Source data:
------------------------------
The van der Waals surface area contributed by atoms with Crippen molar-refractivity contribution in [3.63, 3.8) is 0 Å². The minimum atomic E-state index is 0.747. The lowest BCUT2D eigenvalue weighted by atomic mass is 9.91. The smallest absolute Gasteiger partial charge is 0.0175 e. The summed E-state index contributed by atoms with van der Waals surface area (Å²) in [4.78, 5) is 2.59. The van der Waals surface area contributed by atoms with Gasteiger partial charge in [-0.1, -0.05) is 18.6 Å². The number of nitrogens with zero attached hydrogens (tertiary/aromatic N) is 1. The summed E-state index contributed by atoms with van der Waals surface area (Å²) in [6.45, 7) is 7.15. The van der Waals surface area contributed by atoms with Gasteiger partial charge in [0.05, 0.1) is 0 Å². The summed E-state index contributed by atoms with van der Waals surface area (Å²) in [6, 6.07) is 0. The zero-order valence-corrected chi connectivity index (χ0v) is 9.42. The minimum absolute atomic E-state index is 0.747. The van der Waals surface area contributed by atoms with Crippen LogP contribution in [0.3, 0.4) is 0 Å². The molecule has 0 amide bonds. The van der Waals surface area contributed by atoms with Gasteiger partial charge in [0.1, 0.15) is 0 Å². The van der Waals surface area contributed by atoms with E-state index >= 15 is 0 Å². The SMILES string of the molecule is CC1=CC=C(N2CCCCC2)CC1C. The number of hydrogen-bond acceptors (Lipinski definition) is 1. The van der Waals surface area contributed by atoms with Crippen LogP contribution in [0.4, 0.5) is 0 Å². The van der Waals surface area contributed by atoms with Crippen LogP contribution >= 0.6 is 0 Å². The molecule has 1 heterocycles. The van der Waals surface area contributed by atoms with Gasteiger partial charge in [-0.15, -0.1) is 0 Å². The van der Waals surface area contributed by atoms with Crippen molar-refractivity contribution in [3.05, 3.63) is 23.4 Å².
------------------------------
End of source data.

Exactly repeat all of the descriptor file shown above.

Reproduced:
The van der Waals surface area contributed by atoms with Crippen molar-refractivity contribution in [3.63, 3.8) is 0 Å². The minimum atomic E-state index is 0.747. The lowest BCUT2D eigenvalue weighted by atomic mass is 9.91. The smallest absolute Gasteiger partial charge is 0.0175 e. The summed E-state index contributed by atoms with van der Waals surface area (Å²) in [4.78, 5) is 2.59. The van der Waals surface area contributed by atoms with Gasteiger partial charge in [-0.1, -0.05) is 18.6 Å². The number of nitrogens with zero attached hydrogens (tertiary/aromatic N) is 1. The summed E-state index contributed by atoms with van der Waals surface area (Å²) in [6.45, 7) is 7.15. The van der Waals surface area contributed by atoms with Gasteiger partial charge in [0.05, 0.1) is 0 Å². The summed E-state index contributed by atoms with van der Waals surface area (Å²) in [6, 6.07) is 0. The zero-order valence-corrected chi connectivity index (χ0v) is 9.42. The minimum absolute atomic E-state index is 0.747. The van der Waals surface area contributed by atoms with Crippen LogP contribution in [0.3, 0.4) is 0 Å². The molecule has 0 amide bonds. The van der Waals surface area contributed by atoms with Gasteiger partial charge in [0.1, 0.15) is 0 Å². The van der Waals surface area contributed by atoms with E-state index >= 15 is 0 Å². The SMILES string of the molecule is CC1=CC=C(N2CCCCC2)CC1C. The number of hydrogen-bond acceptors (Lipinski definition) is 1. The van der Waals surface area contributed by atoms with Crippen LogP contribution in [0.4, 0.5) is 0 Å². The van der Waals surface area contributed by atoms with Crippen LogP contribution >= 0.6 is 0 Å². The molecule has 1 heterocycles. The van der Waals surface area contributed by atoms with Gasteiger partial charge in [-0.15, -0.1) is 0 Å². The van der Waals surface area contributed by atoms with Crippen molar-refractivity contribution in [3.05, 3.63) is 23.4 Å².